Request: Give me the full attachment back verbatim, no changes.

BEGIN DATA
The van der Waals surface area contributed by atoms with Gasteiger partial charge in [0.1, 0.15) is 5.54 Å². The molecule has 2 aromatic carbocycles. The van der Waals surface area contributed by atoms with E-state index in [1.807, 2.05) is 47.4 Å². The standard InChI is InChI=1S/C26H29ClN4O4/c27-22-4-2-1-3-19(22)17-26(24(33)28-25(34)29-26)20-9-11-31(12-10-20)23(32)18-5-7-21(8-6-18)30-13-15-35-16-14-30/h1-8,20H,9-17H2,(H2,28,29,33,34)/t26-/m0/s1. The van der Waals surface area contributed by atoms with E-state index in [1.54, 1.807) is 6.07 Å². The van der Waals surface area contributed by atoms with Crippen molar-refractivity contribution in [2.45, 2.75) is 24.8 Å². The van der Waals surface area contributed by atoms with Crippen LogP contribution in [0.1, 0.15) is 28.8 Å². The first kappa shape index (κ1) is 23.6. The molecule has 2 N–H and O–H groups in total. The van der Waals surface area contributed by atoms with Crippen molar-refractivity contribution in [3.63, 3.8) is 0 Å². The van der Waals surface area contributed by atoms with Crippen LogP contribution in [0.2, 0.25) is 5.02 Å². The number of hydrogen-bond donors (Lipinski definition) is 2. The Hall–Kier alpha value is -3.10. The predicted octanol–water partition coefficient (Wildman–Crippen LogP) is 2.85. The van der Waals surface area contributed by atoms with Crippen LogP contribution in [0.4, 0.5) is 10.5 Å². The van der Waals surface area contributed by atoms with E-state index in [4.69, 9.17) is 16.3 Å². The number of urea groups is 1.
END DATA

The van der Waals surface area contributed by atoms with Gasteiger partial charge in [0.1, 0.15) is 5.54 Å². The molecule has 2 aromatic carbocycles. The van der Waals surface area contributed by atoms with E-state index in [1.807, 2.05) is 47.4 Å². The standard InChI is InChI=1S/C26H29ClN4O4/c27-22-4-2-1-3-19(22)17-26(24(33)28-25(34)29-26)20-9-11-31(12-10-20)23(32)18-5-7-21(8-6-18)30-13-15-35-16-14-30/h1-8,20H,9-17H2,(H2,28,29,33,34)/t26-/m0/s1. The van der Waals surface area contributed by atoms with E-state index in [1.54, 1.807) is 6.07 Å². The van der Waals surface area contributed by atoms with Crippen molar-refractivity contribution in [2.45, 2.75) is 24.8 Å². The van der Waals surface area contributed by atoms with Crippen LogP contribution in [0.1, 0.15) is 28.8 Å². The first kappa shape index (κ1) is 23.6. The molecule has 2 N–H and O–H groups in total. The van der Waals surface area contributed by atoms with Crippen molar-refractivity contribution in [3.63, 3.8) is 0 Å². The van der Waals surface area contributed by atoms with Crippen LogP contribution in [0.2, 0.25) is 5.02 Å². The number of hydrogen-bond donors (Lipinski definition) is 2. The Hall–Kier alpha value is -3.10. The predicted octanol–water partition coefficient (Wildman–Crippen LogP) is 2.85. The van der Waals surface area contributed by atoms with Crippen LogP contribution in [0.4, 0.5) is 10.5 Å². The van der Waals surface area contributed by atoms with E-state index in [4.69, 9.17) is 16.3 Å². The number of urea groups is 1.